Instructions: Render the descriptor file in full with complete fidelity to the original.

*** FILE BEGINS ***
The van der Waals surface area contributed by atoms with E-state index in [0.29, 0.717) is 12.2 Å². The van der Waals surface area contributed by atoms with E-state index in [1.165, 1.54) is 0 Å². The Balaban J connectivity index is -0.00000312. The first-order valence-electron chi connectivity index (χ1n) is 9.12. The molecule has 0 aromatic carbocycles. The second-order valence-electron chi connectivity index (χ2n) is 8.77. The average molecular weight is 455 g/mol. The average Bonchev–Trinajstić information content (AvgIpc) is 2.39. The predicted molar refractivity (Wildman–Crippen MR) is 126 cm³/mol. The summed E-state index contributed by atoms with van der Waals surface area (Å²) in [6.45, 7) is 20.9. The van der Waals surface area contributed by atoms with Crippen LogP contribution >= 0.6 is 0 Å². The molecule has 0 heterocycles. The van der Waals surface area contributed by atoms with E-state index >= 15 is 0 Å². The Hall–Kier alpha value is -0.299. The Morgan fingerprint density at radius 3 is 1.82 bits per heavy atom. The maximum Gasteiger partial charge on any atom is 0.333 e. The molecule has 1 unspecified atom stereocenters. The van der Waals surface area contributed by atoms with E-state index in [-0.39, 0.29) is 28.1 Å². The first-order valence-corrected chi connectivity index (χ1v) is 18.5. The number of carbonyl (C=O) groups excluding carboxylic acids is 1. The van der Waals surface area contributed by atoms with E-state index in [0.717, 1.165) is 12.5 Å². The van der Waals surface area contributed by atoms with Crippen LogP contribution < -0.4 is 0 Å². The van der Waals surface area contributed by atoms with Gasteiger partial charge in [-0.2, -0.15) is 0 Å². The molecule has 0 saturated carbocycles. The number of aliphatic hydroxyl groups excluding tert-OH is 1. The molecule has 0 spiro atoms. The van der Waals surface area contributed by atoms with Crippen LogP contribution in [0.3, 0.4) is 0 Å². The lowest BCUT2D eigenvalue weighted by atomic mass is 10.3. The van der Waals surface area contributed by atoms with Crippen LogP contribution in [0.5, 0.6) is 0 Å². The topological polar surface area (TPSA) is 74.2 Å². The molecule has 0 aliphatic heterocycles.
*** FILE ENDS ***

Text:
The van der Waals surface area contributed by atoms with E-state index in [0.29, 0.717) is 12.2 Å². The van der Waals surface area contributed by atoms with E-state index in [1.165, 1.54) is 0 Å². The Balaban J connectivity index is -0.00000312. The first-order valence-electron chi connectivity index (χ1n) is 9.12. The molecule has 0 aromatic carbocycles. The second-order valence-electron chi connectivity index (χ2n) is 8.77. The average molecular weight is 455 g/mol. The average Bonchev–Trinajstić information content (AvgIpc) is 2.39. The predicted molar refractivity (Wildman–Crippen MR) is 126 cm³/mol. The summed E-state index contributed by atoms with van der Waals surface area (Å²) in [6.45, 7) is 20.9. The van der Waals surface area contributed by atoms with Crippen LogP contribution >= 0.6 is 0 Å². The molecule has 0 heterocycles. The van der Waals surface area contributed by atoms with E-state index >= 15 is 0 Å². The Hall–Kier alpha value is -0.299. The Morgan fingerprint density at radius 3 is 1.82 bits per heavy atom. The maximum Gasteiger partial charge on any atom is 0.333 e. The molecule has 1 unspecified atom stereocenters. The van der Waals surface area contributed by atoms with E-state index in [-0.39, 0.29) is 28.1 Å². The first-order valence-corrected chi connectivity index (χ1v) is 18.5. The number of carbonyl (C=O) groups excluding carboxylic acids is 1. The van der Waals surface area contributed by atoms with E-state index in [0.717, 1.165) is 12.5 Å². The van der Waals surface area contributed by atoms with Crippen LogP contribution < -0.4 is 0 Å². The van der Waals surface area contributed by atoms with Gasteiger partial charge in [-0.2, -0.15) is 0 Å². The molecule has 0 saturated carbocycles. The number of aliphatic hydroxyl groups excluding tert-OH is 1. The molecule has 0 spiro atoms. The van der Waals surface area contributed by atoms with Crippen LogP contribution in [0.3, 0.4) is 0 Å². The lowest BCUT2D eigenvalue weighted by atomic mass is 10.3. The van der Waals surface area contributed by atoms with Crippen LogP contribution in [0.5, 0.6) is 0 Å². The topological polar surface area (TPSA) is 74.2 Å². The molecule has 0 aliphatic heterocycles.